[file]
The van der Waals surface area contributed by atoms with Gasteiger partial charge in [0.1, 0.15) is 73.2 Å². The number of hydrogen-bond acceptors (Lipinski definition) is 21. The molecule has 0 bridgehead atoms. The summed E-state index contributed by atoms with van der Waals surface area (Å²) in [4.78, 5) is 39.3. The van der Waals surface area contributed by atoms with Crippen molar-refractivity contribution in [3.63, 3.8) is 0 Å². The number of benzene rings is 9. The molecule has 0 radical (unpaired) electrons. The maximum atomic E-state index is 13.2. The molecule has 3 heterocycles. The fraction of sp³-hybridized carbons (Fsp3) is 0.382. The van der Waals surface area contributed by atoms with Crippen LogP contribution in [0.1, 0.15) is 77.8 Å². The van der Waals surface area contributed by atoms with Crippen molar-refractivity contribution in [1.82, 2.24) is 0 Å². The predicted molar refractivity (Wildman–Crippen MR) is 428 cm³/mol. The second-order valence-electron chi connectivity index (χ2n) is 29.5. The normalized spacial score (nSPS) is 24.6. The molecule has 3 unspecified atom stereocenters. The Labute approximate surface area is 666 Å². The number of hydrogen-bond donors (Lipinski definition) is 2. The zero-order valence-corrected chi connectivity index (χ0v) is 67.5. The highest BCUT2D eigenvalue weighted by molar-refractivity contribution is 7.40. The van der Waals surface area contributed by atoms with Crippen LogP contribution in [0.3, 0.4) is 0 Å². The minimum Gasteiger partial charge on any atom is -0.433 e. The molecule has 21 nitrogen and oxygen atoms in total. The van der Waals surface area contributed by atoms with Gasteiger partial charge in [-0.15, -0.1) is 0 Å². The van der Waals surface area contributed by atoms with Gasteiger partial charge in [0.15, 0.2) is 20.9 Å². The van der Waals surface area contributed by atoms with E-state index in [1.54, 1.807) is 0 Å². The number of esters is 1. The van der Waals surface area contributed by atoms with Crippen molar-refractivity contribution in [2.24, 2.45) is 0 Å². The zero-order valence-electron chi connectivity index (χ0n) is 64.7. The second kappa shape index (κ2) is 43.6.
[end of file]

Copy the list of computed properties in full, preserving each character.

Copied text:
The van der Waals surface area contributed by atoms with Gasteiger partial charge in [0.1, 0.15) is 73.2 Å². The number of hydrogen-bond acceptors (Lipinski definition) is 21. The molecule has 0 bridgehead atoms. The summed E-state index contributed by atoms with van der Waals surface area (Å²) in [4.78, 5) is 39.3. The van der Waals surface area contributed by atoms with Crippen molar-refractivity contribution in [3.63, 3.8) is 0 Å². The number of benzene rings is 9. The molecule has 0 radical (unpaired) electrons. The maximum atomic E-state index is 13.2. The molecule has 3 heterocycles. The fraction of sp³-hybridized carbons (Fsp3) is 0.382. The van der Waals surface area contributed by atoms with Crippen LogP contribution in [0.1, 0.15) is 77.8 Å². The van der Waals surface area contributed by atoms with Crippen molar-refractivity contribution in [1.82, 2.24) is 0 Å². The predicted molar refractivity (Wildman–Crippen MR) is 428 cm³/mol. The second-order valence-electron chi connectivity index (χ2n) is 29.5. The normalized spacial score (nSPS) is 24.6. The molecule has 3 unspecified atom stereocenters. The Labute approximate surface area is 666 Å². The number of hydrogen-bond donors (Lipinski definition) is 2. The zero-order valence-corrected chi connectivity index (χ0v) is 67.5. The highest BCUT2D eigenvalue weighted by molar-refractivity contribution is 7.40. The van der Waals surface area contributed by atoms with Crippen LogP contribution in [0.3, 0.4) is 0 Å². The minimum Gasteiger partial charge on any atom is -0.433 e. The molecule has 21 nitrogen and oxygen atoms in total. The van der Waals surface area contributed by atoms with Gasteiger partial charge in [-0.15, -0.1) is 0 Å². The van der Waals surface area contributed by atoms with Gasteiger partial charge in [0.15, 0.2) is 20.9 Å². The van der Waals surface area contributed by atoms with E-state index in [1.54, 1.807) is 0 Å². The number of esters is 1. The van der Waals surface area contributed by atoms with Crippen molar-refractivity contribution in [2.24, 2.45) is 0 Å². The zero-order valence-electron chi connectivity index (χ0n) is 64.7. The second kappa shape index (κ2) is 43.6.